In short, as the middle class has disappeared, so has the capacity of citizens to buy the goods and services that are mostly provided by small, local enterprises and co-ops. It’s the Wal-Mart Dilemma writ large — people who work for companies that pay slave labour wages can only afford the cheap, shoddy merchandise (including junk food) that similar wage slavery corporations sell.

So if you don’t want to get swallowed up in an economy that makes you work longer and harder for less and less, what can you do?

The first step, I think, is to wean yourself off the global industrial growth economy as much as possible, so you’re not contributing to the problem. That means giving up junk food, buying at the mall, investments in the big banks and in public corporations, indebtedness to the usurers, especially banks, big mortgage companies and credit card companies, and paying for canned entertainment of all kinds. It means needing less, by learning to make and do more yourself (personally and in community). It means buying used. It means valuing your time more and money less.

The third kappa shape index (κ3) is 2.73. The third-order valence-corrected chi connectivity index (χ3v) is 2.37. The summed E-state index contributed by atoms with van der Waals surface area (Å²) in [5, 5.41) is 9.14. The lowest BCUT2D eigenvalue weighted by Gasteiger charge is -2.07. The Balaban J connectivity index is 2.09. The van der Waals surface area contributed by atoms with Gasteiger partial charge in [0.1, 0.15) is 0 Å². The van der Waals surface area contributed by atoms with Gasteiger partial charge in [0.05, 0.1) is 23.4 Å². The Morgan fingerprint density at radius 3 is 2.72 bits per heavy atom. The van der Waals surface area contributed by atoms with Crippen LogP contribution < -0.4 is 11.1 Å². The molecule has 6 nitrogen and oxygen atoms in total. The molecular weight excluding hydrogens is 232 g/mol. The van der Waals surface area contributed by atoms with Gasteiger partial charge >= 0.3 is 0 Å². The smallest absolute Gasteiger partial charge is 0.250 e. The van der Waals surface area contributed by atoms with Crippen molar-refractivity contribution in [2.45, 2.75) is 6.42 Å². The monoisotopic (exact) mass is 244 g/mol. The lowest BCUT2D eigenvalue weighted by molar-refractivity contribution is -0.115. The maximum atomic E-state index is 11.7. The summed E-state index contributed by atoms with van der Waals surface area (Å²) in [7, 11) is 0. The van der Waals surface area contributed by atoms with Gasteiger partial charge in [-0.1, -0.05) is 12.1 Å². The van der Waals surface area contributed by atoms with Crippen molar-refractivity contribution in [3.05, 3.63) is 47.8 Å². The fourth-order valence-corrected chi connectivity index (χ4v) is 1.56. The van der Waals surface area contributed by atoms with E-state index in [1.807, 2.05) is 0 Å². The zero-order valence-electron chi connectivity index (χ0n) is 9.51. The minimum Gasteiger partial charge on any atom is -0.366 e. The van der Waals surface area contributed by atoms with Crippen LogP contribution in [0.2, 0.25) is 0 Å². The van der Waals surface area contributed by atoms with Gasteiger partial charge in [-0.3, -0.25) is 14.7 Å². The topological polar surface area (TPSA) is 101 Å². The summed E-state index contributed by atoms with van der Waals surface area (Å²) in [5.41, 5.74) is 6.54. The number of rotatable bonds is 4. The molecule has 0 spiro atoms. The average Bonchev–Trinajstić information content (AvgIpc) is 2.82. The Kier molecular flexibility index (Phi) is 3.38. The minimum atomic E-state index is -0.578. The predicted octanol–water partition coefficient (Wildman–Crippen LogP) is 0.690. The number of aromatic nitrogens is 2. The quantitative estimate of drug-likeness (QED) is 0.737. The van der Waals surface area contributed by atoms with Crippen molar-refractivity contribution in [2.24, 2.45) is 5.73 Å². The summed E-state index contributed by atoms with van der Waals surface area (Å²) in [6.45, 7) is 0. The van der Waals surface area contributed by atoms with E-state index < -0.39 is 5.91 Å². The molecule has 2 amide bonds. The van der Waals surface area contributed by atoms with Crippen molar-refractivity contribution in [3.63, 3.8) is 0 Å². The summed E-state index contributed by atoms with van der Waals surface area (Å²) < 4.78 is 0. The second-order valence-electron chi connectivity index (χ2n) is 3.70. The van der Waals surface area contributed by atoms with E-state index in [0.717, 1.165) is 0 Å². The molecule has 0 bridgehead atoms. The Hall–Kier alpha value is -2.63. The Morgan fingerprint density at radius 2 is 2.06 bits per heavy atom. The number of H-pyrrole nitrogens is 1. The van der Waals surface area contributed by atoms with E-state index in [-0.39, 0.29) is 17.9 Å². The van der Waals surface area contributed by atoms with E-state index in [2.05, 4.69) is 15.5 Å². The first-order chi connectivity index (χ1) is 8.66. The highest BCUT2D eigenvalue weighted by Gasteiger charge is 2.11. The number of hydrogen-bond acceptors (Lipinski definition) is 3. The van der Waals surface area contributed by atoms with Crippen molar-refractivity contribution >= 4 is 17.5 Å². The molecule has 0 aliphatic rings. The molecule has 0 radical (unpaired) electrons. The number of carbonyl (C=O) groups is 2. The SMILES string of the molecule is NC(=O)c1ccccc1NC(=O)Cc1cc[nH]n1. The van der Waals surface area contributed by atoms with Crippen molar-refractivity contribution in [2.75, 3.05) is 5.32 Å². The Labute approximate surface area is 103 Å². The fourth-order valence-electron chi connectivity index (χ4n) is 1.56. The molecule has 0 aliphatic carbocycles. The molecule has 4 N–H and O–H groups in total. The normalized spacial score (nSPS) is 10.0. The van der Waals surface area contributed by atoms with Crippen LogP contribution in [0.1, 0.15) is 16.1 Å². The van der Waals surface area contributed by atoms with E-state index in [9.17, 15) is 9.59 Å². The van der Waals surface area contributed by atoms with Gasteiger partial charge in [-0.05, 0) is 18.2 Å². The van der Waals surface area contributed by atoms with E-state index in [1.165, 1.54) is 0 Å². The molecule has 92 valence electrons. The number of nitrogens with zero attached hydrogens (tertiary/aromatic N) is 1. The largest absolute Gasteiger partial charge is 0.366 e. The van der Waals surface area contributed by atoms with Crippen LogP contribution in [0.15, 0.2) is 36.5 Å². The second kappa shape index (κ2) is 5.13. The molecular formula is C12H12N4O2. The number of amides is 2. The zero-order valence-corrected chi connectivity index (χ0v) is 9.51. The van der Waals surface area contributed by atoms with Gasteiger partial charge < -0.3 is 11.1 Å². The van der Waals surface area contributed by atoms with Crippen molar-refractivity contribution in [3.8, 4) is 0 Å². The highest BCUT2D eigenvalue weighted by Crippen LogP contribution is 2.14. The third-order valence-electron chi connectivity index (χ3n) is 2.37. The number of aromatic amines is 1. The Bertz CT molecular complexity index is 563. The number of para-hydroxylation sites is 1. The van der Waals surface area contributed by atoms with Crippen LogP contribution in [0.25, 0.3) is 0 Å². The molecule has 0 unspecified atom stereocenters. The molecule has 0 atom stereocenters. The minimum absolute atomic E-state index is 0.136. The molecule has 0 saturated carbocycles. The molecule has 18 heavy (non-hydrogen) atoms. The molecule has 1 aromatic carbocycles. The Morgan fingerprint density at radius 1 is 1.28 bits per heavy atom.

It means doing things together with others that don’t cost money. It means ceasing to be a passive consumer. It means buying local. It means sharing. It means living simpler. It may mean getting your expenses down and your lifestyle shifted to the point you can quit your wage slave or large-corporation job and start to make a living for yourself with others in your community, meeting real local needs.

The second step is connecting with your community, rediscovering it as a shared place with an ever-growing ‘commons’ — resources and places — that you agree to contribute to, share and co-manage. And learning new skills, hard and soft, that will make you a valuable, trusted and loved member of that community. Pretty soon, you’ll know the community well enough to start to understand what they need that is no longer being provided by the crumbling industrial growth economy (or never was) that’s in your ‘sweet spot’ — something that you and partners with complementary skills can provide that you’re very good at, and love doing, your ‘right livelihood’.

Of course, it’s not that easy. We have lost our sense of community, and our willingness to build and associate and collaborate with people in our physical vicinity, some of whom we may not particularly like. Many of these essential capacities will take lifetimes and generations to become competent at again. And as long as the dregs of the industrial growth economy keep dumping cheap junk from the latest wage slave nation on us, many will be tempted to take them and worry about tomorrow, tomorrow.